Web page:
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If you’ve been around the gym for a while, you’ve probably heard that a wide grip is best for building width in the lats. People pretty much follow the advice without a great deal of thought because the logic is pretty simple, after all—a wide grip equals wide lats. By the same logic, I guess a narrow grip gives you narrow lats. From this example, it should be clear that relying on gym logic isn’t always the best policy. Some researchers in Norway came to the same conclusion and decided to conduct a study to shed light on the subject.
The study compared three different pronated grip widths while doing lat pulldowns (to the front) and measured muscle activation by way of electromyographic (EMG) activity. The thinking was that one of the grips would produce the greatest activation of the lats and therefore be the best grip for size and strength gains. The three grips were determined by the width of the shoulders (i.e., biacromial distance). The three grips were shoulder width, 1 1/2 , and two times shoulder width. The subject’s six-rep max (6RM) was chosen as the weight load.
In the end, there was no significant difference between the three grip widths. All three grips activated the lats equally. What differed was the participation of the biceps. This was reflected in the different weight loads for each grip. Subjects weren’t able to use as much weight for a wide grip versus medium and narrow grips despite the lats being activated to a similar extent. I think this is something everyone has experienced. The reason the biceps aren’t as active using a wide grip is that they don’t contribute as directly to the lowering of the bar, instead because the hands are so far beyond the width of the elbow, activating the biceps actually pulls the hands inward rather than down.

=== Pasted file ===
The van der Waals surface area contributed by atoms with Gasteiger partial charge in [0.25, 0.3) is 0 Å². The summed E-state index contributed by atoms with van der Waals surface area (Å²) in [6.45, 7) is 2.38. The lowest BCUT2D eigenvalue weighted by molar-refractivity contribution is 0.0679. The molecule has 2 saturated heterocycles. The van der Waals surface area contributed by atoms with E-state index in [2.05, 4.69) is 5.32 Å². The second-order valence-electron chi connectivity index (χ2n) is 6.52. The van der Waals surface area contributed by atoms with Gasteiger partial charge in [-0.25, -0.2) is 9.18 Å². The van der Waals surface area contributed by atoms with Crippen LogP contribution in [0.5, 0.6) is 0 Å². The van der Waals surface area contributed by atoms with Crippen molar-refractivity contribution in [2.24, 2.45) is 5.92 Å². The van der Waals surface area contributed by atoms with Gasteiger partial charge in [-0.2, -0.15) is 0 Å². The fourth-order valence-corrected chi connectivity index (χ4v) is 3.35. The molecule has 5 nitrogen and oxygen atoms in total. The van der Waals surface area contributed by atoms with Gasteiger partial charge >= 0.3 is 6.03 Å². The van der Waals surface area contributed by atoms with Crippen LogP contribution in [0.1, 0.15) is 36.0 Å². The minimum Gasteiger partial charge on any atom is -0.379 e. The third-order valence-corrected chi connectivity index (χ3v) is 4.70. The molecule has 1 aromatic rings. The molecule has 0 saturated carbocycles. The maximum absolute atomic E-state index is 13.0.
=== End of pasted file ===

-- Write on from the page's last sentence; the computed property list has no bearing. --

In a previous installment, we discussed the misunderstood notion of muscle confusion and the impact of changing exercises on a muscle group. What we learned from this study was that changing the width of the grip doesn’t change the stimulus on the lats significantly; at least while the grip remains pronated (palms facing away) and the elbows are kept out to the side. The biggest contributing factor in how the muscle is strained is the direction of pull and plane of travel of the elbows. In order to change the stimulus from pulldowns, you’d need to pull from in front, keeping elbows up and out as you pull. In this way, the line of strain is horizontal and in line with the upper lat. Keep in mind the designations “upper” and “lower” are only meaningful at the origin of the lat near the spine. The two exercises combined will hit the entirety of the lat for maximum development.